Coach Emily (w.t.) is a feature documentary that follows Emily Taylor, an Oakland-based Black and queer rock-climbing coach, as she battles systemic racism in her professional and personal life.
Through her Brown Girls Climbing program, Emily supports young girls of color (including her own daughter) as they grapple with discrimination in the climbing world and work to define their identities.
Pallavi Somusetty is a South Asian American documentary filmmaker and visual storyteller residing on unceded Lisjan Ohlone land (Oakland, CA). She has a passion for amplifying social justice issues by focusing on personal stories about marginalized communities. Her priority is to create portraits that both center BIPOC voices and offer an opportunity to feel fully seen in both identities and journeys. Pallavi’s award-winning documentary, Escaping Agra, has screened in festivals across the world. She holds a documentary-focused Master in Journalism from UC Berkeley studying with Orlando Bagwell, and a BA in Creative Writing from UC Santa Cruz. As a Director and DP, Pallavi is currently filming her first feature documentary. In her spare time, she climbs rocks with her family and provides doula support for incarcerated pregnant people.
Debra Wilson is an award-winning filmmaker. She made her directorial debut with her documentary Butch Mystique, which aired on Showtime. She followed it up with her next short documentary, Jumpin’ the Broom, which premiered on Showtime. She has produced several scripted films, such as the award-winning feature Mississippi Damned, directed by Tina Mabry. She produced several scripted shorts, two for ITVS Futurestates Crossover and Ant, also directed by Mabry, and the scripted shorts I Don’t. In 2019, Debra produced The Lake Merritt Monster, a film supported by San Francisco FilmHouse. For over ten years, Debra worked as a location manager and scout on such projects as Hereafter, Contagion, The Master, Looking, Sense8, 13 Reasons Why and others. Debra has been a BAVC National MediaMaker Fellow and San Francisco FilmHouse Resident. In 2020 her award-winning short documentary The Lucky Ones screened virtually in several festivals and had a theater screening.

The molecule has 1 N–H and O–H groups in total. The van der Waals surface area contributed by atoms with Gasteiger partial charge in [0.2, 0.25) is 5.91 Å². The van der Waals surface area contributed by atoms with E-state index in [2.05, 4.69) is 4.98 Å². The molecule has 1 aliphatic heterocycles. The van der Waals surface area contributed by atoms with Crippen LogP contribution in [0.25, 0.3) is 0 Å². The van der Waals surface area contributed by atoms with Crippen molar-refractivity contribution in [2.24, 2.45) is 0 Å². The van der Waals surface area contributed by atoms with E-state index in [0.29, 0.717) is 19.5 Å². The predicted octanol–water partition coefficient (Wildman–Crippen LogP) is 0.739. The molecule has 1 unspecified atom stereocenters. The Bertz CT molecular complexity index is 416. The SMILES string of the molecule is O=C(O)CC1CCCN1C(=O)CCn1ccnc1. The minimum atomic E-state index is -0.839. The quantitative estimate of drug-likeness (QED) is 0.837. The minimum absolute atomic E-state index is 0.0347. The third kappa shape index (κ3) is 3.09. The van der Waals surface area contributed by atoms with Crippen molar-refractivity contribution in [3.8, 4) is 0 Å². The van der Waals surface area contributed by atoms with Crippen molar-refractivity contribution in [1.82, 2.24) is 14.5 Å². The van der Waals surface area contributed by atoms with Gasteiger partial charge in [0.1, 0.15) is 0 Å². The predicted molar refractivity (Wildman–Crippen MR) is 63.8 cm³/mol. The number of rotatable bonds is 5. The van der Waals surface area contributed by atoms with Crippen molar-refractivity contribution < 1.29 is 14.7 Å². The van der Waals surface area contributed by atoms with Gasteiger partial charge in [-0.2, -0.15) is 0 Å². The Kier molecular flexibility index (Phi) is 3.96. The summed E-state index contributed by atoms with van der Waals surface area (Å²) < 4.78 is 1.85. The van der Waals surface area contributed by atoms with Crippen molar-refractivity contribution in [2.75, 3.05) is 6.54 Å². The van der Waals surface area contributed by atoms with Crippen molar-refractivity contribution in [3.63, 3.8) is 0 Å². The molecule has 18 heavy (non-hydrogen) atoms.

Coach Emily is a powerhouse — she shows up for her students and their families both on and off the rock. She uses a holistic teaching method to cultivate physical and emotional self-awareness in young Black and brown girls and non-binary kids. She and her students navigate a predominantly white outdoor adventure industry that often lobbies racism, sexism, ableism, and homophobia in BIPOC communities. Yet we have filmed Emily and her students enduring and finding their own piece of hard-won beauty at the top of a precipice. In doing so, they challenge the notion of which persons can occupy these spaces.
if you believe in the power of documentary film to create change. We have filmed Emily and the Brown Girls Climbing team from Oakland to Yosemite to Hawaii and back, from 2019 to the present day. Now we are raising funds both for a culminating climbing shoot that incorporates Emily’s holistic teaching approach with our cinematic vision, and to complete our film.
Funds go towards final production costs (cinematic climbing shoot), post-production support (allowing our award-winning editor and assistant editor to complete the film by 2023), and impact campaign financing (bringing adventure experiences to urban students with less access to the outdoors).
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We're eager to chat about partnerships to support the completion of our feature film, and our impact and outreach plans. Please get in touch!